Hundreds of women opt out of $73M settlement in James Heaps lawsuit
Hundreds are opting out of the $73 million settlement to pursue individual litigation against UCLA and former UCLA OB-GYN James Heaps.(Daily Bruin file photo)
By Hyeyoon (Alyssa) Choi
March 12, 2021 2:37 p.m.
This post was updated March 17 at 4:32 p.m.
Hundreds of women who were allegedly sexually assaulted by a former UCLA gynecologist are opting out of a $73 million class-action settlement that was preliminarily approved by a judge in January.
[Related link: $73M class action settlement preliminarily approved in James Heaps lawsuit]
John Manly, whose firm represents around 120 of James Heaps’ alleged victims, said the settlement offers little to survivors and only benefits UCLA and the lawyers representing the class.
Under the class-action settlement, more than 6,600 of Heaps’ former patients can be compensated between $2,500 and $250,000. However, Manly said almost nobody is going to receive $250,000 through the settlement, so the average award will likely be far less.
“$11,000 (on average) for being sexually assaulted by your doctor isn’t an award, it’s an insult,” Manly said.
Heaps did not admit any wrongdoing as part of the current settlement.
Manly said all of his clients have opted out of the settlement and will be pursuing individual suits against Heaps and UCLA.
The UC Regents and class-action lawyers representing alleged victims of Heaps, a former UCLA OB-GYN who has been accused of sexual assault by more than 200 former patients, agreed to the settlement in January. The settlement requires the University of California to pay $73 million to Heaps’ former patients and UCLA to reform its sexual assault reporting and investigation policies and implement chaperone policies at UCLA medical facilities.
Eligible patients received notice of the settlement and its 90-day opt-out deadline Feb. 5. After May 6, class members who did not opt out are prohibited from filing individual lawsuits against UCLA or Heaps.
A provision in the settlement stipulates that if more than 250 people opt out of the class-action settlement, UCLA is allowed to terminate the settlement. However, Manly said he believes it’s very unlikely UCLA will do so, as the settlement gives the university permanent protection from liability.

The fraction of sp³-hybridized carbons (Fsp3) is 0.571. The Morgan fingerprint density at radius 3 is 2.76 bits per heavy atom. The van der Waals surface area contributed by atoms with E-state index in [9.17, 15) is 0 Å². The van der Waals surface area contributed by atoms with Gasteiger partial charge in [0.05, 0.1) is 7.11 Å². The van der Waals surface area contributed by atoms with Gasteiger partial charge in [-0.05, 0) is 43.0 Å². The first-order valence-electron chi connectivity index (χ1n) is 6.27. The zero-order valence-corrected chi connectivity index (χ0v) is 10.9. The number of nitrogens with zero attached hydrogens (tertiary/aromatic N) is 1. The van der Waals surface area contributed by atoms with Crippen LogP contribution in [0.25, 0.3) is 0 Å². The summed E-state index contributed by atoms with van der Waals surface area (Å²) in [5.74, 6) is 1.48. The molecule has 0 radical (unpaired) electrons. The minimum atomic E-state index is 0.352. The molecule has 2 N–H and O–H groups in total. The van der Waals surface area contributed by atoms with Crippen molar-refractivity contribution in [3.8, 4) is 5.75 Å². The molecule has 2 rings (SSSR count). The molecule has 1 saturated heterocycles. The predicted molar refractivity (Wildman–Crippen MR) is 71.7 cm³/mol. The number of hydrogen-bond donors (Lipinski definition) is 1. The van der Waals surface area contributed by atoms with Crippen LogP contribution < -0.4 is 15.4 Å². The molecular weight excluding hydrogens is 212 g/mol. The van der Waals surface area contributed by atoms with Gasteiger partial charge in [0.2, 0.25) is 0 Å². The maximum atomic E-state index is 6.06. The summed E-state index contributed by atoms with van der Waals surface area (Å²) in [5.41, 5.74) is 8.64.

UCLA Health declined to comment on the settlement but offered the following statement.
“Our goal is to provide the best patient experience with every patient, every encounter, every time,” the statement read. “We remain committed to providing quality care that respects the dignity of every patient.”
Amy Zeman, an attorney at Gibbs Law Group who represented the alleged victims in the class action suit, said the settlement gives former patients or alleged victims an option to not go through an individual lawsuit and have their personal details aired in court.
If an alleged victim decides to opt out of the class action and instead file a civil suit, they would have to forgo confidentiality and confront the perpetrator if the case goes to trial.
“The issue I have with the class (action lawsuit) is they act like these survivors are weak … who can’t talk about what happened to them, and that’s not true,” Manly said.
Daniel Girard, an attorney at Girard Sharp who represented the alleged victims in the class action suit, said in a memorandum to Robert Gary Klausner, the federal judge for the U.S. District Court for the Central District of California, that the proposed settlement is a better option for plaintiffs compared to individualized litigation.
“Individualized litigation is one option, but a frightening and impracticable one for many women,” Girard said.
[Related link: Gov. Newsom signs AB 3092, allowing Heaps survivors more time to file civil charges]
Heaps pleaded not guilty on 20 criminal charges. He is scheduled for a preliminary hearing setting April 6.